Entertainment

Targeted Advertising While You Fly

For targeting purposes, the airlines know who purchased the ticket (likely their age (senior/adult/child), phone number, e-mail, address, zip code, how much they paid, the credit card they paid with, etc.). About frequent fliers they will also know how frequently they fly, their home airport, and maybe even whether they are traveling on business and for which company. So it would definitely be possible to design a system to target advertising in-flight. So why haven't they done it?

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Innovation Lessons from The Artist

Perfect Harmony: MBA and MFA Mindsets

Have you seen The Artist? The film recently won the best film award at the Oscars. It is a charming tale about the transition from silent movies to talkies. It is remarkable for a number of reasons – not least because it is a silent movie in black and white with unknowns as stars.

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Lin-sanity, Innovation and The Educated Gut

Though I'm not a Knicks fan, I must admit that I've been caught up in "Lin-sanity": the meteoric (and still very early) rise of Jeremy Lin, an unheralded, journeyman bench player who several weeks ago was on the verge of another cut but has put together the most impressive start for a player's first 5 games in the past 40 years. Better than Bird, Jordan or Lebron. Who could have guessed?

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Improvisation and Innovation Lessons from Prince

"To reach mastery in improvisation paradoxically requires intensive detailed preparation. What looks like a seamless performance is the result of many hours of preparation and Prince is meticulous in this respect. In business this has been referred to ‘the 10,000 hours effect’ by Tom Peters and, more recently, Malcolm Gladwell.

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Lessons of Pawn Stars

Yes, you read that correctly. PAWN Stars. This reality television show on The History Channel chronicles a pawn shop outside of Las Vegas. I enjoy the show because of the history associated with the pieces that are brought in for sale. In addition to rifles from the revolutionary war and antique political documents, people bring in some unusual items like old videos games, dilapidated cars, and various novelty items.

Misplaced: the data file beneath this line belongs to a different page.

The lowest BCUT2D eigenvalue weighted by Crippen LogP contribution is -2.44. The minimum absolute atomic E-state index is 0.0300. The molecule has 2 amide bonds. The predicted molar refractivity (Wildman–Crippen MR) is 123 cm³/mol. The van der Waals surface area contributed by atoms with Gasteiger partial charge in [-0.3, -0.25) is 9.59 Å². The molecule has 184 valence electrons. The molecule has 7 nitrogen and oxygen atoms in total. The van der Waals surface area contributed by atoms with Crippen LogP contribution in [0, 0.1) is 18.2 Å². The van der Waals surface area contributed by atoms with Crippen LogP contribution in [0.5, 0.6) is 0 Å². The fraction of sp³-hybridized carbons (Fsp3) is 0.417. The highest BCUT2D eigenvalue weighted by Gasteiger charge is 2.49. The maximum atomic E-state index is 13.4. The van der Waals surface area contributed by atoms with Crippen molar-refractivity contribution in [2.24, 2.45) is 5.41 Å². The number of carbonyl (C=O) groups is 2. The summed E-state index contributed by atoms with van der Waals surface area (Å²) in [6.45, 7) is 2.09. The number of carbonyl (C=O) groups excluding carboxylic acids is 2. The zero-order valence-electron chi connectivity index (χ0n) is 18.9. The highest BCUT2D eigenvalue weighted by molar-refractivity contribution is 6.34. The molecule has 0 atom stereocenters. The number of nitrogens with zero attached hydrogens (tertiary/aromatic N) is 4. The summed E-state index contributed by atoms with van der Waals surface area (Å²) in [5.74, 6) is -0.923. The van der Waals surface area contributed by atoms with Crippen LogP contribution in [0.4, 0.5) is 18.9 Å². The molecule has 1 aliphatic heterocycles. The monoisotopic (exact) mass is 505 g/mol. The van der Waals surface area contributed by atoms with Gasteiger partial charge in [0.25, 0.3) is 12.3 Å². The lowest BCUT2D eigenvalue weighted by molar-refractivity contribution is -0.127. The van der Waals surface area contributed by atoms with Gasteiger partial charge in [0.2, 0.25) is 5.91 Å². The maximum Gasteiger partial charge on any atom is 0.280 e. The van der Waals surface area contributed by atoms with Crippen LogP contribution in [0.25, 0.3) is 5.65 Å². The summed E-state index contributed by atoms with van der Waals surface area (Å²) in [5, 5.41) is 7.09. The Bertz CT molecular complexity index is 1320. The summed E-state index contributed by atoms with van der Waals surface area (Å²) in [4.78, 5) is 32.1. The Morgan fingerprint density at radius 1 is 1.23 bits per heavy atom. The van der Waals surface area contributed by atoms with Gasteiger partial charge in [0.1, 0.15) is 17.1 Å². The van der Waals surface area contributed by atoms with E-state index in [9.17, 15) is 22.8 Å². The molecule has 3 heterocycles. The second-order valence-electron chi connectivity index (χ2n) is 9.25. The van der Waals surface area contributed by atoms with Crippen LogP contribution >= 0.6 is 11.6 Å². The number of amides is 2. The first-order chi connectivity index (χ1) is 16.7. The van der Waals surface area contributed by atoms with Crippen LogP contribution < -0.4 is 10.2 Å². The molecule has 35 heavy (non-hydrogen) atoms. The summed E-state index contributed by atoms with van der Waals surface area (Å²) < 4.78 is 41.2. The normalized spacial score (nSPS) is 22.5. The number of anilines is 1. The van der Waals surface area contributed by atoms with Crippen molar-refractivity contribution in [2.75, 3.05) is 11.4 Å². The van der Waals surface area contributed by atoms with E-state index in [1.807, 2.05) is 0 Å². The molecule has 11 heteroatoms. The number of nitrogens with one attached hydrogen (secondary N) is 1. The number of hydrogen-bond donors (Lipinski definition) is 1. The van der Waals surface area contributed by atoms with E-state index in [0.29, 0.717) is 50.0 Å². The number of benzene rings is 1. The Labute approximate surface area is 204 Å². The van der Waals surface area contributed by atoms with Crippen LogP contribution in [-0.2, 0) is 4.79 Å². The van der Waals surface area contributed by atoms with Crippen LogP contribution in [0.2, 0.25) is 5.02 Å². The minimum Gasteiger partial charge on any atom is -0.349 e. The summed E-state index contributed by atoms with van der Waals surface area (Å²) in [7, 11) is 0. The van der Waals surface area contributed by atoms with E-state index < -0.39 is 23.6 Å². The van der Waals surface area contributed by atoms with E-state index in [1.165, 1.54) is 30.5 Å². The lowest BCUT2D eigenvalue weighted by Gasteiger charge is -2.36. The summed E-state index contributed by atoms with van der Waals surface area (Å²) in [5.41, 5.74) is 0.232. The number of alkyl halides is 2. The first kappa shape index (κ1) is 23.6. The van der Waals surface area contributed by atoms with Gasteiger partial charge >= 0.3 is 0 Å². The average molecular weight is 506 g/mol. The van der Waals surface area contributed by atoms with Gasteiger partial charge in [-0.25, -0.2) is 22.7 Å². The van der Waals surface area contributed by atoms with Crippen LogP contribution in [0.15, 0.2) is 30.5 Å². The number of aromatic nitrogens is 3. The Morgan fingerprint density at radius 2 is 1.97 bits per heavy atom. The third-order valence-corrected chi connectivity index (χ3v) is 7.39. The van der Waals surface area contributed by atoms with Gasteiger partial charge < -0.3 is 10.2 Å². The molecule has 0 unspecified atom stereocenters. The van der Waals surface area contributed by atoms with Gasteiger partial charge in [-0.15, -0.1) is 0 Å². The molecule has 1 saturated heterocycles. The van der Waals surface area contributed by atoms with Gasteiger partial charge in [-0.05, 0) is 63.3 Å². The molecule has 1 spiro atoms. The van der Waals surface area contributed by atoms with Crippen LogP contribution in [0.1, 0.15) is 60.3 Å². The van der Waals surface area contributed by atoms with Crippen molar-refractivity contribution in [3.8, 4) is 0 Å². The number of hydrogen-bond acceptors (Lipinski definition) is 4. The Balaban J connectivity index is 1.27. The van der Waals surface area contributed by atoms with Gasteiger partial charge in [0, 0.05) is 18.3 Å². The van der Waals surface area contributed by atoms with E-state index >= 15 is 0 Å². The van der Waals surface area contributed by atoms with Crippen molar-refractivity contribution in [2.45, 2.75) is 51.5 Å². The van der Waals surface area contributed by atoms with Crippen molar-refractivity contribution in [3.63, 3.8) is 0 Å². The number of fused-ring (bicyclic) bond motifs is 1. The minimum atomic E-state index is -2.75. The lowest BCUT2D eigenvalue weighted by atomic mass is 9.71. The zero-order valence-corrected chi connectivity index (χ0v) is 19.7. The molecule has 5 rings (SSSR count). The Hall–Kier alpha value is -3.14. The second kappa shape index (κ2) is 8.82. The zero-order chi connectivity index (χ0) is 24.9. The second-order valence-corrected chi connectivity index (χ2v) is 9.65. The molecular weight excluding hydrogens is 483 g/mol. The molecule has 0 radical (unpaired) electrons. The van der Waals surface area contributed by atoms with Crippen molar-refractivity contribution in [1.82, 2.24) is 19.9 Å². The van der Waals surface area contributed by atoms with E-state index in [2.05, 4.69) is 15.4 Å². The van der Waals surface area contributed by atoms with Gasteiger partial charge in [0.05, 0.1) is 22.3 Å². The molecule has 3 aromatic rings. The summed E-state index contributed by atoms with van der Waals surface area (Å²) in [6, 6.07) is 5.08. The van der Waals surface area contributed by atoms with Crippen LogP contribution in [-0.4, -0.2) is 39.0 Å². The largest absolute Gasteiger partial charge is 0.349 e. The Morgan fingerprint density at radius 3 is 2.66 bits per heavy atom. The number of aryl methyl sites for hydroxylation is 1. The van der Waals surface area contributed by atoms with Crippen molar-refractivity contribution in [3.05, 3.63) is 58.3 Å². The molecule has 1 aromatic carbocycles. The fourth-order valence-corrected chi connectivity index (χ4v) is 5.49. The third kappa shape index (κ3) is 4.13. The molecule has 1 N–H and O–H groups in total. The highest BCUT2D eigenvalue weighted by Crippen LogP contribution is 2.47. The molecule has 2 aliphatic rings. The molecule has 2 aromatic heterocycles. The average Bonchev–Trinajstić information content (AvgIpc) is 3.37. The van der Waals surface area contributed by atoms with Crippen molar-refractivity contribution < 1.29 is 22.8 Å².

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End of the Line for the Printed Word

One trend was highlighted again today. Of eight people sunbathing and reading around the pool, only two had paper books - and one of those was me. My excuse is that I had been running a conference in Miami and was given a book on quantum mechanics. Otherwise there would have only been one paper book in evidence.

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"Me too" is Not Innovation

This holiday season Amazon introduced its tablet, the Kindle Fire. It was seen as a major move for Amazon, a possible threat to Netflix and an attractively priced alternative to the iPad. The media gushed. Jeff Bezos did his best Steve Jobs impression. It won’t mean a thing. A year from now, the iPad will still rule the tablet world.

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Marketing Innovation – Pants on Fire and the Metaphor Tool

Here is an example from the long-running Progressive campaign featuring the lovable character, Flo. It uses the metaphor tool. The Metaphor is the most commonly used tool in marketing communications because it is a great way to attach meaning to a newly-launched product or brand. The Metaphor Tool takes a well-recognized and accepted cultural symbol and manipulates it to connect to the product, brand, or message.

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